Time Magazine Asks Are Comics Fascist?

Posted by January 8, 2010 One Comment

Not the new edition obviously. One from October 22nd. In 1945. It’s an intriguing parallel to media concerns these days.

I’ve often ended up in message board arguments over political nature of the superhero. My argument ahs been that the superhero is an inherently conservative construct, and despite the liberal tendencies of many comic book writers and publishers to sway one plotline this way and that, the conservative nature of the genre always shines through. The belief that it is the personal duty of each individual to take responsibility for their actions rather than devolving that responsibility to the state. Add a bunch of neo-conservatism to ensure that might makes right and you’ve got a vigilante hero structure. Which is why the recent Civil War storyline at Marvel seemed so counter-superhero fiction rather than a logical step.

According to Walter J. Ong, ex-professor of English at Denver’s small Regis College it was much worse, even back in 1945 when you had Superman as a bit of a lefty, smashing union breakers and going up against corporate bullies,

The civilization of the new [comic book] order is in great part a herdist phenomenon. Its subjects are . . . standardized men, men en bloc. . . . Everything is centered on one man—the leader, the hero, the duce, the Führer. Herd responses not being on the rational level, this hero does not appeal by argument. (‘I was just realizing how much better it is to reason with these poor wayward fellows,’ Plastic Man observes as he drives a left to the jaw.) He builds on the herd’s dreams: he hypnotizes. Thus did Hitler and Mussolini. . . . The Superman of the cartoons is true to his sources. He is not another Horatio Alger hero or a Nick Carter; he is a super state type of hero, with definite interest in the ideologies of herdist politics.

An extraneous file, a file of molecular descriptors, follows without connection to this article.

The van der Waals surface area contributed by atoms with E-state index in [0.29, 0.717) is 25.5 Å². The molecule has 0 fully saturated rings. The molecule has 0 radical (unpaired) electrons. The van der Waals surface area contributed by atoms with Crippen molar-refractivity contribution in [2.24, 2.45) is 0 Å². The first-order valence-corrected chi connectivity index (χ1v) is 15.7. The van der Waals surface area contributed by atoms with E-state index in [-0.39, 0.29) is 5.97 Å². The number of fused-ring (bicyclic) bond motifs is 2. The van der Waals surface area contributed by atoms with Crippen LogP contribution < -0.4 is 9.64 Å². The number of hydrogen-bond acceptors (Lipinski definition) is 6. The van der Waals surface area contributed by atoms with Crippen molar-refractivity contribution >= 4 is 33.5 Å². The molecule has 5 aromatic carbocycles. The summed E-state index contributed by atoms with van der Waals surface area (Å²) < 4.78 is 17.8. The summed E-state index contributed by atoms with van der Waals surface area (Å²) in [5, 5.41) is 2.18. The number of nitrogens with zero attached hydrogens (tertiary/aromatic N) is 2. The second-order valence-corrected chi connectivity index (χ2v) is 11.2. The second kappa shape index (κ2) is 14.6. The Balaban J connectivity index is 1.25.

The creature familiar as Superman is the leader of a swarm of satellites separated from him only by a copyright. Scores of comic books feature similar characters—for example, Catman, Bullet Man, The Human Torch, Captain Midnight, Captain Marvel, Black Terror, Blue Beetle, Green Lama, Yankee Boy, Bogey Man—which follow the Superman pattern of a ‘hero’ who overcomes all obstacles with machine-like precision. Often, victory comes from frankly preternatural powers . . . propulsion and X-ray vision: these heroes’ bull necks are often a pretty fair index of their intellectual prowess.

And Time Magazine relishes in his quotes about Wonder Woman, described as an example of Hitlerite paganism

the cult of force, spiked, by means of her pretentiously scanty ‘working’ attire, with a little commercial sex. . . . When not in her outré ‘working’ clothes she habitually wears a suitcoat and tie among the jeweled guests at luncheon parties and at formal evening affairs.

this is not a healthy sex directed toward marriage and family life, but an antisocial sex, made as alluring as possible while its normal term in marriage is barred by the ground rules.

There is criticism amongst many that todays creators read too much into simplistic parables for children, trying to expose adult themes that were never intended. Well folks, they were doing in in 1945, five years before John Byrne was even born….

(Last Updated January 8, 2010 6:41 am )

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